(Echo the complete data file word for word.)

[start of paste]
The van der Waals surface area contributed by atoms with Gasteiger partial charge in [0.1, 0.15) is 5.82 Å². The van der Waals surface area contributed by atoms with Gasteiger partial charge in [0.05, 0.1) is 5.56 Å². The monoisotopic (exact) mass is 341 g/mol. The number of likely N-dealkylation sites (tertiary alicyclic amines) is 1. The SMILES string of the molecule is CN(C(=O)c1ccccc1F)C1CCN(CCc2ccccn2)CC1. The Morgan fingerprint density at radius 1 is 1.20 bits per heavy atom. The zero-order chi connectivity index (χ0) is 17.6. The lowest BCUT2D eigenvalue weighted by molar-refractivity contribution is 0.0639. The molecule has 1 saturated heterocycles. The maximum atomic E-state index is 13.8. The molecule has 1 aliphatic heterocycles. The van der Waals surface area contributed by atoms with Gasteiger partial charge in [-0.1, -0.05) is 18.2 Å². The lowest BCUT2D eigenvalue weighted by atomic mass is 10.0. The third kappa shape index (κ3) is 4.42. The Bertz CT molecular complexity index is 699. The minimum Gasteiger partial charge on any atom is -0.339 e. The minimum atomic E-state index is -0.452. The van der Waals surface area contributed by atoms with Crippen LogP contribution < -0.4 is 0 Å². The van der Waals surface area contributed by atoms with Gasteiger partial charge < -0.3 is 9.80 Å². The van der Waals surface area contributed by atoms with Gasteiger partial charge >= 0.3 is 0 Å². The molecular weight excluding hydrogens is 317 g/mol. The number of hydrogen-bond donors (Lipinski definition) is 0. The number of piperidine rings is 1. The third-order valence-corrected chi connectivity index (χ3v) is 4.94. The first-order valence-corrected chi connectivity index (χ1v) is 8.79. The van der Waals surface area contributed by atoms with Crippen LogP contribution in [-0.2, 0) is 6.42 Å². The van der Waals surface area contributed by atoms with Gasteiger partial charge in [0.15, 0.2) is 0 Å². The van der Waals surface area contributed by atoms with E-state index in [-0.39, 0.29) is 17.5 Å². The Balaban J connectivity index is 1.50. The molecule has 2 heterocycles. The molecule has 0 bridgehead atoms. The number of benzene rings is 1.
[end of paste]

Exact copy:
The van der Waals surface area contributed by atoms with Gasteiger partial charge in [0.1, 0.15) is 5.82 Å². The van der Waals surface area contributed by atoms with Gasteiger partial charge in [0.05, 0.1) is 5.56 Å². The monoisotopic (exact) mass is 341 g/mol. The number of likely N-dealkylation sites (tertiary alicyclic amines) is 1. The SMILES string of the molecule is CN(C(=O)c1ccccc1F)C1CCN(CCc2ccccn2)CC1. The Morgan fingerprint density at radius 1 is 1.20 bits per heavy atom. The zero-order chi connectivity index (χ0) is 17.6. The lowest BCUT2D eigenvalue weighted by molar-refractivity contribution is 0.0639. The molecule has 1 saturated heterocycles. The maximum atomic E-state index is 13.8. The molecule has 1 aliphatic heterocycles. The van der Waals surface area contributed by atoms with Gasteiger partial charge in [-0.1, -0.05) is 18.2 Å². The lowest BCUT2D eigenvalue weighted by atomic mass is 10.0. The third kappa shape index (κ3) is 4.42. The Bertz CT molecular complexity index is 699. The minimum Gasteiger partial charge on any atom is -0.339 e. The minimum atomic E-state index is -0.452. The van der Waals surface area contributed by atoms with Crippen LogP contribution < -0.4 is 0 Å². The van der Waals surface area contributed by atoms with Gasteiger partial charge < -0.3 is 9.80 Å². The van der Waals surface area contributed by atoms with Gasteiger partial charge >= 0.3 is 0 Å². The molecular weight excluding hydrogens is 317 g/mol. The number of hydrogen-bond donors (Lipinski definition) is 0. The number of piperidine rings is 1. The third-order valence-corrected chi connectivity index (χ3v) is 4.94. The first-order valence-corrected chi connectivity index (χ1v) is 8.79. The van der Waals surface area contributed by atoms with Crippen LogP contribution in [-0.2, 0) is 6.42 Å². The van der Waals surface area contributed by atoms with Gasteiger partial charge in [0.15, 0.2) is 0 Å². The van der Waals surface area contributed by atoms with E-state index in [-0.39, 0.29) is 17.5 Å². The Balaban J connectivity index is 1.50. The molecule has 2 heterocycles. The molecule has 0 bridgehead atoms. The number of benzene rings is 1.